Menière's disease also called endolymphatic hydrops, is a disorder of the inner ear that can affect hearing andbalance.Menière's disease is defined by the association of 4 symptoms: vertigo attacks, fluctuating hearing loss, tinnitus and an auricular plenitude sensation.The treatment of the acute phase of Menière's disease is basically symptomatic.
It is characterized by episodes of vertigo, tinnitus, and hearing loss. The hearing loss comes and goes for some time, alternating between ears, then becomes permanent. The pathophysiology is explained by a distension of membranous labyrinth by the endolymph, equally called endolymphatic hydrops.
Meniere’s disease affects one in every 600 Australians. It appears that Meniere’s is diagnosed around late thirties to early fifties. It is uncommon for children to be diagnosed. Unfortunately this is a time of life when people are busy with family and careers.Long term management of Menière's disease includes a low salt diet.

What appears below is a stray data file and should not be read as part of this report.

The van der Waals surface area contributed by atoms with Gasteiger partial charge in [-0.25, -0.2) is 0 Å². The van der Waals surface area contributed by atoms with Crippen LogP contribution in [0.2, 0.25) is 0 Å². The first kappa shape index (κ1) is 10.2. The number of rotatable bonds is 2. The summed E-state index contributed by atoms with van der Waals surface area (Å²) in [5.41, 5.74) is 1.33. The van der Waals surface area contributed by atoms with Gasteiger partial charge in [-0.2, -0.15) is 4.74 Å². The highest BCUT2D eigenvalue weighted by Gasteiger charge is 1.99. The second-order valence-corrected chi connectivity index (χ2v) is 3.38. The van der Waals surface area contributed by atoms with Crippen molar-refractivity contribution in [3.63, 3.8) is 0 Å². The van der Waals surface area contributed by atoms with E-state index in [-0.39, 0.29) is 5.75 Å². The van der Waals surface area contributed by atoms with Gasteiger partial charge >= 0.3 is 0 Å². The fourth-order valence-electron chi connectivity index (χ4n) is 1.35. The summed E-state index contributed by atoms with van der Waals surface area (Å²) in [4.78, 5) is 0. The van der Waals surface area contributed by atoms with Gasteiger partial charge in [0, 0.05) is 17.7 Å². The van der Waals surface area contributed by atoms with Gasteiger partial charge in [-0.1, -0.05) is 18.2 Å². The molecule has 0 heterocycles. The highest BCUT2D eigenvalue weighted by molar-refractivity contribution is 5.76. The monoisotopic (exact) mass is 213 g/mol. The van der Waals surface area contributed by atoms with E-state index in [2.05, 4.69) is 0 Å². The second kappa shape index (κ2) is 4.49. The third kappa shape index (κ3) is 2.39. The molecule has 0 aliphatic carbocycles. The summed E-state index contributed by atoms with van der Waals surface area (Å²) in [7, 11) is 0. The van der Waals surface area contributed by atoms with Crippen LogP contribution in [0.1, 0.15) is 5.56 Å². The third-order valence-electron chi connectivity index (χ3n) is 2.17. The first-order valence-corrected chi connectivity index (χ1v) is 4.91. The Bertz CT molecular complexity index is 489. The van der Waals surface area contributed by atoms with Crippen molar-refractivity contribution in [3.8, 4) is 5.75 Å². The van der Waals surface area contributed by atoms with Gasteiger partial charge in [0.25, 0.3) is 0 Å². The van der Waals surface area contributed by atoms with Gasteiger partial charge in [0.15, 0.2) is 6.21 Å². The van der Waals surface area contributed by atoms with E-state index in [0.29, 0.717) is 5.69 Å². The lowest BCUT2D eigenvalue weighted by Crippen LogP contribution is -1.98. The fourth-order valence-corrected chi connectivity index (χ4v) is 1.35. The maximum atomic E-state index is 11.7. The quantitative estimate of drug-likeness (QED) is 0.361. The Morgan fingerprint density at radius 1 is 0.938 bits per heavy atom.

The treatment is medical in the majority of patients but there is no international consensus on the management of the different stages of Menière's disease. Regarding the lack of clinical studies clearly demonstrating the effectiveness of a certain therapy or another.The recommendations are usually based on the empirical experience of practitioners.
Major research on disease:
"Pathophysiology of Ménière’s Syndrome: Are Symptoms Caused by Endolymphatic Hydrops".Vestibular suppressant drugs have a well-established record in controlling acute attacks of vertigo. Most have variable anticholinergic, anti-emetic and vestibular sedative effects. If necessary, the administration of benzodiazepines will help to alleviate anxiety.